Showcasing over 150 works, this major exhibition examines the diversity and complexity of art produced during the tumultuous decade of the 1980s, recognised as a transformative time for culture and society.
The 1980s are remembered for their excess and political upheaval. Reaganomics and Thatcherism had unleashed laissez-faire economic policies at the end of a truncheon. Almost all of the technology we take for granted today emerged or became affordable during the 1980s; portable audio players, microwaves, video cameras and personal computers transformed how we relate to others and ourselves. Counterculture in the form of feminism, holistic approaches to health, organic environmentalism and the gay rights movement attempted to challenge the status quo through demonstrations and provocation. Like everyone else, visual artists faced transformative influences and responded with both conservative and radical approaches.
The blockbuster exhibition This Will Have Been: Art, Love & Politics in the 1980s takes the construct of the decade to provide an overview of visual art production and by so doing “imparts the decade’s sense of political and aesthetic urgency by placing many of the decade’s competing factions in close proximity to one another.” The Museum of Contemporary Art in Chicago invited Helen Molesworth, Chief Curator of the Institute of Contemporary Art, Boston to bring together a collection of works that might reveal the central concerns of artists practicing at that time. With a significant compendium of artworks by over 150 artists, Molesworth divided the exhibition into four distinct sections: The End is Near, Desire and Longing, Democracy and Gender Trouble. Although the exhibition has been compartmentalised into quadrants, there is an overarching theme that interconnects them: the artists’ questioning of the role of power in relation to gender, sexuality, culture and politics. Was this standpoint more at the forefront during that decade than in any other? Molesworth explains: “Art always questions…[but] because of the conservative impact of Margaret Thatcher and Ronald Reagan in rolling back the social gains of the 1960s, many artists or cultural producers of the period were processing what it means to encounter a rollback after a period of expansion around social justice or personal freedom.”
In 1980 the Equal Rights Amendment was removed from the Republican party platform and this sent out a clear message that the conditions and status of the female workforce were secondary to that of the male worker. Molesworth suggests that the feminism of the 1970s needed to be “reckoned with and worked through” to achieve any lasting impact during the following decades and for the stability of the next wave of feminism. Artists became concerned with the need to raise and communicate socio-political issues that affected them within the framework of their environment. Barbara Kruger (b. 1945) and Jenny Holzer (b. 1950) both employed text to encourage debate on experiences of chauvinism and discrimination. Artists working with conventional craft activities traditionally associated with women claimed ownership of these skills by placing them within a wider contemporary context. Annette Messager (b. 1943) and Rosemarie Trockel (b. 1952) created sculptural installations utilising female associated activities such as knitting, embroidery and sewing. However, the innocuous fabrics were juxtaposed with themes relevant to the artist such as misogyny and sexual abuse. Mike Kelley’s practice subverted, experimented with and embraced preconceptions of textile material, questioning masculinity through gender role reversals. Contributing writer, Jordan Troeller, explains: “Kelley’s debt to feminism is apparent not only in his use of yarn and the trope of the soft plaything; it is also evident in how such objects, pathetic and abject in their phallic aspirations, mobilise an aesthetics of masculine failure.”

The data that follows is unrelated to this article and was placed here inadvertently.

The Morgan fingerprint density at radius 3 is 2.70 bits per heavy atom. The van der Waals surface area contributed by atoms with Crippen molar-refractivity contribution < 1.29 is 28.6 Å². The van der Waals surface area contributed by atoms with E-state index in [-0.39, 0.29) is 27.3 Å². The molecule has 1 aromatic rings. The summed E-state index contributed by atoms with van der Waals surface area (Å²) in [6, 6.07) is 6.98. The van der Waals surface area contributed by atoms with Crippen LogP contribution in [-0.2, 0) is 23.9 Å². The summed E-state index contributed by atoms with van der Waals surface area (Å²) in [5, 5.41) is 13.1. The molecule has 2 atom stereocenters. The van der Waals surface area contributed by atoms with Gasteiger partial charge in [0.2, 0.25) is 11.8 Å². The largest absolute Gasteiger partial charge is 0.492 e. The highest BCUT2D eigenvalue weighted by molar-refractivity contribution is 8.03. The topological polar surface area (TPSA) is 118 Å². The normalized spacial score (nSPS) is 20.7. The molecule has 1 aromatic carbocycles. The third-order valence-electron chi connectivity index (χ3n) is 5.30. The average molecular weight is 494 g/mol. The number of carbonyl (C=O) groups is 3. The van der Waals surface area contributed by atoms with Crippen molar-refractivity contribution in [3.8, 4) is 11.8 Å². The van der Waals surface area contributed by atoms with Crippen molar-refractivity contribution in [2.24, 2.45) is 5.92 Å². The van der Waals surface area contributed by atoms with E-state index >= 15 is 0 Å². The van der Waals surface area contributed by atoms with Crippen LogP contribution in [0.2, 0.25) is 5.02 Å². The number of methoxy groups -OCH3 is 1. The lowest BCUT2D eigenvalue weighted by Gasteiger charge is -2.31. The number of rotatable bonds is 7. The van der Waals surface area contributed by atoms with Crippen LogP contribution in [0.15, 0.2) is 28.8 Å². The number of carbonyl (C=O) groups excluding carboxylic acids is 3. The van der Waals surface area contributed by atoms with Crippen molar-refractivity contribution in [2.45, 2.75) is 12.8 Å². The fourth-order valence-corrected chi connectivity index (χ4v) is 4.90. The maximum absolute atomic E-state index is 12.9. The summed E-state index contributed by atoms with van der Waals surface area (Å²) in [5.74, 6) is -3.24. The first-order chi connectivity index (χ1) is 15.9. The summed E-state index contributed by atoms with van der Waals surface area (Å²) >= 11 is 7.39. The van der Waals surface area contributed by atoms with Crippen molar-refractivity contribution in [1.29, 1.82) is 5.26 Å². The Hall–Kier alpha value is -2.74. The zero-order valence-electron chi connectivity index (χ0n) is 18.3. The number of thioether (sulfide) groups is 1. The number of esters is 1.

These retrograde attacks on liberty could also be witnessed in Britain where Thatcher’s government amended The Local Government Act in 1988 by adding a clause later known as Section 28. This new law prohibited the teaching and promotion of homosexuality in schools and colleges. Instead of censoring the issue, the clause created a huge backlash of protests against its bigotry and raised greater awareness of the inequalities being experienced. The right for homosexual men and women to be acknowledged as equal to and enjoy the same liberties as heterosexuals became a major determining force in the 1980s. Artists such Deborah Bright and Isaac Julien re-evaluated gay personae and social taboos. Bright’s Dream Girls, 1989-90, recasts the artist in stills from iconic Hollywood films. By placing herself within this context she undermines the heterosexual “norms” of studio film production constrained by the self-imposed Hays Code.
This struggle to be recognised as “valid” within wider society took on greater impetus with the emergence of AIDS. Quickly identified as a “gay disease” by conservative voices on both sides of the Atlantic, the American and British governments were unwilling to publicise the dangerous consequences that this crisis presented to everyone. Proactive artists saw it as their moral responsibility to campaign and protest against the prejudice and misinformation emanating from the popular press. Artists such as the activist collectives Group Material, Gran Fury and General Idea directly confronted the AIDS issue with billboard and poster campaigns widely advertising the correct facts about the virus and dispelling the myths and inaccuracies propagated by the Republican and Conservative Governments. Molesworth argues: “In New York the artists and cultural practitioners involved in ACT UP (AIDS Coalition to Unleash Power) brought all their theoretical and aesthetic acumen to bear on the group’s activities, changing the look and feel of street protest as a result.” This appropriation of the vernacular of mass media informs the approach of many of the artists represented, as does a questioning of the authoritative nature of the communication industry.